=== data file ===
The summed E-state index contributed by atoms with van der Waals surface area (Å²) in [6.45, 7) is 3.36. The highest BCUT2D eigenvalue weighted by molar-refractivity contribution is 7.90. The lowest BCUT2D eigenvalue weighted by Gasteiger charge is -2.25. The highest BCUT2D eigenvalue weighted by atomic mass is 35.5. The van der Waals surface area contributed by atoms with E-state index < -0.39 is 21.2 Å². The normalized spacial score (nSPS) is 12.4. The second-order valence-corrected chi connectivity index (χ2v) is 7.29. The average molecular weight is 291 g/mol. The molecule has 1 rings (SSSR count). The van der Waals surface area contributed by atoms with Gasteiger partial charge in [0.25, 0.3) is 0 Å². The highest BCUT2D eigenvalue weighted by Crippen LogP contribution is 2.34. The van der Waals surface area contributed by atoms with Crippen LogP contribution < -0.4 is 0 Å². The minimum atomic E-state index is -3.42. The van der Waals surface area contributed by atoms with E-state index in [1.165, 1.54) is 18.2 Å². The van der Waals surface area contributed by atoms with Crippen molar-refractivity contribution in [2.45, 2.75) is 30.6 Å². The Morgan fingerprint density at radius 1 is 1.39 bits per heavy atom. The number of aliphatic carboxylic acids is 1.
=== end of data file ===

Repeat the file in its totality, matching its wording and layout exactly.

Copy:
The summed E-state index contributed by atoms with van der Waals surface area (Å²) in [6.45, 7) is 3.36. The highest BCUT2D eigenvalue weighted by molar-refractivity contribution is 7.90. The lowest BCUT2D eigenvalue weighted by Gasteiger charge is -2.25. The highest BCUT2D eigenvalue weighted by atomic mass is 35.5. The van der Waals surface area contributed by atoms with E-state index < -0.39 is 21.2 Å². The normalized spacial score (nSPS) is 12.4. The second-order valence-corrected chi connectivity index (χ2v) is 7.29. The average molecular weight is 291 g/mol. The molecule has 1 rings (SSSR count). The van der Waals surface area contributed by atoms with Gasteiger partial charge in [0.25, 0.3) is 0 Å². The highest BCUT2D eigenvalue weighted by Crippen LogP contribution is 2.34. The van der Waals surface area contributed by atoms with Crippen LogP contribution < -0.4 is 0 Å². The minimum atomic E-state index is -3.42. The van der Waals surface area contributed by atoms with E-state index in [1.165, 1.54) is 18.2 Å². The van der Waals surface area contributed by atoms with Crippen molar-refractivity contribution in [2.45, 2.75) is 30.6 Å². The Morgan fingerprint density at radius 1 is 1.39 bits per heavy atom. The number of aliphatic carboxylic acids is 1.